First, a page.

Seeing Donald Driver stand on the sidelines last week, a healthy scratch in what could be his last game at Lambeau Field, the time seemed right for a tribute video. Well, funny how this worked out, I have one for you:
Another fine video effort by Dale Decker. For more of his Packers tribute videos, head on over to his Packers Youtube channel.
Quickie's trademark grin will be in Titletown for 2012
I propose a toast.
It’s time to raise our glasses and salute not only one of the greatest players in Green Bay Packers history but also one of the most beloved. A man who is “Packer People” personified from the way carries himself both on and off the field and his various charitable endeavors. A man who came from literally nothing and who beat the odds and made it on the NFL’s biggest stage despite being the Packers’ final selection in the 1999 NFL Draft. A man who not only made it in the NFL, but rewrote the record books for one of the most storied franchises in league history.
Donald Driver, stand up and take a bow.
Parts of this column may sound like I am writing a farewell column despite the fact Driver hasn’t retired yet and in fact is coming back for his 13th NFL season. I guess I’m guilty as charged, but I argue that it’s never too early to pay tribute to man of such importance to a franchise and its fan base as Driver.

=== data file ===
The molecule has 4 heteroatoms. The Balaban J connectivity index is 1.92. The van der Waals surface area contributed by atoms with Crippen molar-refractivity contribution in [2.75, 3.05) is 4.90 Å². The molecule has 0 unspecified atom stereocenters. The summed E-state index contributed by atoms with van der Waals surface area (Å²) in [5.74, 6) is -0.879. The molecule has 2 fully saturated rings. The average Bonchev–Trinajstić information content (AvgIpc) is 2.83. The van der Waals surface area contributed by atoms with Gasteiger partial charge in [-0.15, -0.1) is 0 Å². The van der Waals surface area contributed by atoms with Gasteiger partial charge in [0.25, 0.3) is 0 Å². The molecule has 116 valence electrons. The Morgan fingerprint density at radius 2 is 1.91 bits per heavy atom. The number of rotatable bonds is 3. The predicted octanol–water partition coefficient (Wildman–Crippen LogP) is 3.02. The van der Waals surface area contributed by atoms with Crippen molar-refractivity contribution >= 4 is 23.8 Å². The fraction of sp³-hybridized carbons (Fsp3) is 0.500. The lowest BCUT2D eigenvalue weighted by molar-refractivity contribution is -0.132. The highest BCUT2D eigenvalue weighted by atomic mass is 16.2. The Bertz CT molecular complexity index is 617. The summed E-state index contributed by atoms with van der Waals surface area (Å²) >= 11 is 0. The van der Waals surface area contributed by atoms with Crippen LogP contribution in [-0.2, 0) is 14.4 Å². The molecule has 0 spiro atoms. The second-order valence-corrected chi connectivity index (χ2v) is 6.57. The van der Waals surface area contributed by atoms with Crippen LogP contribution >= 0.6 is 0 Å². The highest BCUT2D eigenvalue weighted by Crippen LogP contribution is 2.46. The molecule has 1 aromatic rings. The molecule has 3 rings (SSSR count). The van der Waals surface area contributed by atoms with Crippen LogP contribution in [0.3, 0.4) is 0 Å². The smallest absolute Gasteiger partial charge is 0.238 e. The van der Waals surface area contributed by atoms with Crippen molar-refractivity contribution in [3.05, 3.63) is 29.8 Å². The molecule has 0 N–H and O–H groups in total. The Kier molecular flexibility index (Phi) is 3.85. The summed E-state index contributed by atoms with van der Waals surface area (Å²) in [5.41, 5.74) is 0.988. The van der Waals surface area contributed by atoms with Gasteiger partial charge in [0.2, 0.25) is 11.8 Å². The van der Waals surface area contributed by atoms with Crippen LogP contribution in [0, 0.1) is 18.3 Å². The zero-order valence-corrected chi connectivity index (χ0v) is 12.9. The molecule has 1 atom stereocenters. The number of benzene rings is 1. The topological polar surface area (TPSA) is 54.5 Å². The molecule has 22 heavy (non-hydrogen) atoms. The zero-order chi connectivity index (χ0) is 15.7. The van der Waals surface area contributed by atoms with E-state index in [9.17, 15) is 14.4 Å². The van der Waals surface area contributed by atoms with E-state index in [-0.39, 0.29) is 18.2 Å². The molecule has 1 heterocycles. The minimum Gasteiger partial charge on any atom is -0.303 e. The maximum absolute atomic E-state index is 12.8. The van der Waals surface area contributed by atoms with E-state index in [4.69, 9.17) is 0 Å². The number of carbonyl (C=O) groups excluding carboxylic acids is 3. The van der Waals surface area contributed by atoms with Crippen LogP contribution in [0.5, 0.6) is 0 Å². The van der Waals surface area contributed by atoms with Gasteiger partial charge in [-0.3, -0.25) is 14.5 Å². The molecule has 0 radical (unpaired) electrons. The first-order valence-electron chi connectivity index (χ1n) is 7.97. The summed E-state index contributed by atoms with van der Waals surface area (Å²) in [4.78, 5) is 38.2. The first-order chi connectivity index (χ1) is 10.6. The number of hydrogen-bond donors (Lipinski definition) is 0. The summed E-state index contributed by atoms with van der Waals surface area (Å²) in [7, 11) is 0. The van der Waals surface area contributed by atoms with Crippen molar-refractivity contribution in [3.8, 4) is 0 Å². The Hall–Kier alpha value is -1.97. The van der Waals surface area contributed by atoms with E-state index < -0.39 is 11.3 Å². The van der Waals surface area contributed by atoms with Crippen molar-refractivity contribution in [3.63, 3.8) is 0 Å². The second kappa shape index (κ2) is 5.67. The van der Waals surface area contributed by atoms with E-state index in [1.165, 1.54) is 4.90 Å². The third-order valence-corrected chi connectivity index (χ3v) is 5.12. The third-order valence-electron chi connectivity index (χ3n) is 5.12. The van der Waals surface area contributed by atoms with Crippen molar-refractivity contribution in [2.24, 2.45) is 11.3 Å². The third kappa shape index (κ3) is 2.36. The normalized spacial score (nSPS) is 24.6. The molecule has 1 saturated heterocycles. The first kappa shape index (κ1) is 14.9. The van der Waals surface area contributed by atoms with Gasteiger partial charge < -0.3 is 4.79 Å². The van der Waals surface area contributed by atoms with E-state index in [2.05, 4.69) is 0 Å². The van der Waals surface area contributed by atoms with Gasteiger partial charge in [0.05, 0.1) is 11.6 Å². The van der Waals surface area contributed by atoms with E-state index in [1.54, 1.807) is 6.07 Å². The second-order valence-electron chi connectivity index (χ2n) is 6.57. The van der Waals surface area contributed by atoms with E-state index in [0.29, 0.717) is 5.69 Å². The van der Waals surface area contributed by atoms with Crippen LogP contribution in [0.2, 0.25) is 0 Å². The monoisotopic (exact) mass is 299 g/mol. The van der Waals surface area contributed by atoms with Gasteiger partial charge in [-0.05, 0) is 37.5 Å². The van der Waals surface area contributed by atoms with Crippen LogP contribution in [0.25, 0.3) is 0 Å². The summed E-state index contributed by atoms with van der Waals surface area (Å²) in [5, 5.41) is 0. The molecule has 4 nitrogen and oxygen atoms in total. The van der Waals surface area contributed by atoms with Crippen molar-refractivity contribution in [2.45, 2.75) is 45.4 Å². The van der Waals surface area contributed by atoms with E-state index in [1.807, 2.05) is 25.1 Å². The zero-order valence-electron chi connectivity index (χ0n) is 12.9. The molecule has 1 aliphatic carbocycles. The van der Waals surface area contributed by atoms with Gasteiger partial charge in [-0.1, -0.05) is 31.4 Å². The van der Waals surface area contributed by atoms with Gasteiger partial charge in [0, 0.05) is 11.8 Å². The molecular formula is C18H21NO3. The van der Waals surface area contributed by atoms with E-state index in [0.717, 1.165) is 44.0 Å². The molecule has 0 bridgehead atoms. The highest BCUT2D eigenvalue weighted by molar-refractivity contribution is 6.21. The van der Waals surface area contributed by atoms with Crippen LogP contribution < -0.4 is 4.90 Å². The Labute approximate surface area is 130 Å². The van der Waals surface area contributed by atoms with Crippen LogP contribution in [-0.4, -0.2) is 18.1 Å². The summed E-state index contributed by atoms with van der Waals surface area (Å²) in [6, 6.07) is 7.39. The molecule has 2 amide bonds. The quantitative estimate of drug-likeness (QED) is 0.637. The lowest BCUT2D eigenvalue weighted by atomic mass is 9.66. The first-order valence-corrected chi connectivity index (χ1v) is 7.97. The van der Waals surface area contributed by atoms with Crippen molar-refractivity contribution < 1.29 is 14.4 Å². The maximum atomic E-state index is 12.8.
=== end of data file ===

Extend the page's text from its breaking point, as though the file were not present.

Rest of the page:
Driver’s path to the NFL was an odyssey that would have even made Homer’s jaw drop. One of five children, Driver spent a decent amount of time in his teens living out of a U-Haul truck and sometimes spending holidays without either of his parents. Even at that age, Driver’s athletic gifts were apparent. Given the nickname “Quickie” by his mother because of how fast he was when she would chase him around the house, Driver continued to mold his body and stay in shape.
His father was a quarterback at Texas A&M who won an athletic scholarship and could have played in the NFL, but gave it up to support his mother after his father (Donald’s grandfather) passed away. It was a very large sacrifice to give up his dream to help his family and it’s a lesson Driver never soon forgot.
As he grew up it would seem Driver was determined to live his father’s dream and make it in the NFL. He scratched and clawed his way to Alcorn State where he became a world class high jumper (he could have made the 2000 Sydney Olympics but lucky for Cheeseheads he didn’t) and was selected in the 7th round of the 1999 NFL draft by the Packers. Read more...(1495 words + 1 image, estimated 5:59 mins reading time)